A Bench in the Sun

Coast calendar: Telling stories and singing songs

Pacific Story Slam continues on the North Coast, chanteuse Lady Rizo visits Newport, and a couple of theatrical comedies offer Elvis and old folks

Fancy yourself a good storyteller? If so, the North Coast is where you want to be. The Pacific Story Slam takes place in three locales and continues through April, when a grand champ is crowned.

Each week offers a new theme — see below — shared by the venues, giving storytellers multiple audiences for their stories and audiences more opportunities to hear tales from different coastal communities.

Workers Tavern in Astoria holds weekly slams from 7 to 9 p.m. Wednesdays.

Maggie’s on the Prom in Seaside hosts slams from 6 to 8 p.m. Thursdays. Because Maggie’s is a full-service restaurant, it’s the only venue where people under 21 are welcome to spin a tale.

The third venue is just across the border in Washington at the North Beach Tavern in Long Beach. Slams take place there from 6:30 to 8:30 p.m. Mondays.

Here are the rules: Each story must be true and the storyteller’s own story. The story must be told in the first-person narrative without notes or props. The story should be to theme and told within five minutes. Members of the audience will receive ballots to vote for the winner of the night, based on the guidelines of the competition.

The winners from the nine weeks of competition (sorry, we missed the start in January) will be invited back for the semi-finals at each venue to tell a story on their chosen theme. The top four semi-finalists move on to the Grand Slam, competing for a cash prize, “more bragging rights and a slightly bigger trophy,” according to organizers. That takes place April 10 in the Fort George Brewery in Astoria.

Why, you might ask, a story slam? We’ll let organizers answer:

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Coast calendar: Long-lost drawings and celebrating the nude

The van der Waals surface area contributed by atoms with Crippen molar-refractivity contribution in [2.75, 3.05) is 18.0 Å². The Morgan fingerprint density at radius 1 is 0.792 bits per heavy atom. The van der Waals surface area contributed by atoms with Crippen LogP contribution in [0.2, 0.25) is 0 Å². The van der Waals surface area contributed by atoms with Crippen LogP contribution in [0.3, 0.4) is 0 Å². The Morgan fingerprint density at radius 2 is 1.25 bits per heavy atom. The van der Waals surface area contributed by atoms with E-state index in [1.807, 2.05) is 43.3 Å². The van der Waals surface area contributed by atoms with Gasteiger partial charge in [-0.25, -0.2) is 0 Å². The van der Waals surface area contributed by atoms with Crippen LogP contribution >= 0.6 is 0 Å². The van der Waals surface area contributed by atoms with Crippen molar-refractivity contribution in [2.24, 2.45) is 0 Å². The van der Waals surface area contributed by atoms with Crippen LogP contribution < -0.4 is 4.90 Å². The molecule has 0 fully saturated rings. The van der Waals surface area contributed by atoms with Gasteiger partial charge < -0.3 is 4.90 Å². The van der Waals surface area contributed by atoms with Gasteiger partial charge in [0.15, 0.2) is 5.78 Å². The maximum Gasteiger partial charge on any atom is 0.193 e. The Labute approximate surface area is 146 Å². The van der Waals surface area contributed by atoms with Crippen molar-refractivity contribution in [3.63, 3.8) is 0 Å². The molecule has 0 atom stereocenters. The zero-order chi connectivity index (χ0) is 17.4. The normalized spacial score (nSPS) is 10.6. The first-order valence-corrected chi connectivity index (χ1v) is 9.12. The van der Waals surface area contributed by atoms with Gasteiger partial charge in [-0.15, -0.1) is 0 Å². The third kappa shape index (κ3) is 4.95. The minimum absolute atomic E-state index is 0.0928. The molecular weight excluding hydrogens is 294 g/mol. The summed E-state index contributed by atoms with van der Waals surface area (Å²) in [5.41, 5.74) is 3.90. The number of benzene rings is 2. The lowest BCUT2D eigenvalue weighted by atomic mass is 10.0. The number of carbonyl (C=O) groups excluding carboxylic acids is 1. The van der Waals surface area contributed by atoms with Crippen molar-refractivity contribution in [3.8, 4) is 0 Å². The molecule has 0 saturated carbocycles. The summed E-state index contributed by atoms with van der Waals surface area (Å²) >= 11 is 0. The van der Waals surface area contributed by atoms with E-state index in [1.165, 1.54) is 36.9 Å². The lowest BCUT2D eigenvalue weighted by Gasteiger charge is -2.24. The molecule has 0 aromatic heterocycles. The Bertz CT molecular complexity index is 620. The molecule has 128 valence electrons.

A fundraiser auctions a Rick Bartow sketch, the 14th annual "Au Naturel" show opens in Astoria, plus play and author readings, and cranky old men in Cannon Beach

Newport artist Rick Bartow died nearly four years ago, but his work is the gift that keeps giving, in some cases, surprisingly so. Last year, staff at the Olalla Center, a nonprofit in Toledo that provides mental health care for children, set out to do some spring cleaning. In the process, they discovered seven line drawings by Bartow stashed away and gathering dust.

They’ve set aside one of those drawings to be auctioned off at a Valentine’s Day fundraiser, Sea of Love, at the Oregon Coast Aquarium. The framed drawing will be revealed the evening of the auction.

A Rick Bartow sketch similar to these, found in storage at the Olalla Center, will be auctioned during a Valentine’s Day fundraiser. Bartow created the drawings as part of an Earth Day exercise for children.

“We were literally clearing out a storage room of old games and toys and random items, sort of typical rummage sale items, and we found Rick’s pieces all at once,” said Diane Teem, executive director at the center. “We were so happy to find them. It was like a treasure. Our staff had changed since they were created, and we didn’t realize they existed. I don’t know how they came to be in storage, but we’re super happy we discovered them and can now honor Rick’s memory and contribution to the children of the Olalla Center. Rick was all about the children.”

The pieces, which Bartow called “eco art,” were created in 2010 as an Earth Day classroom exercise Bartow participated in. The drawing to be auctioned is 2.5 feet wide by 2 feet tall, framed in metal and signed. Teem is working to have the artwork appraised.

The other drawings have the children’s names on them, and on the back, a bio and picture of Bartow along with an Earth Day poem and the answers to a classroom assignment.

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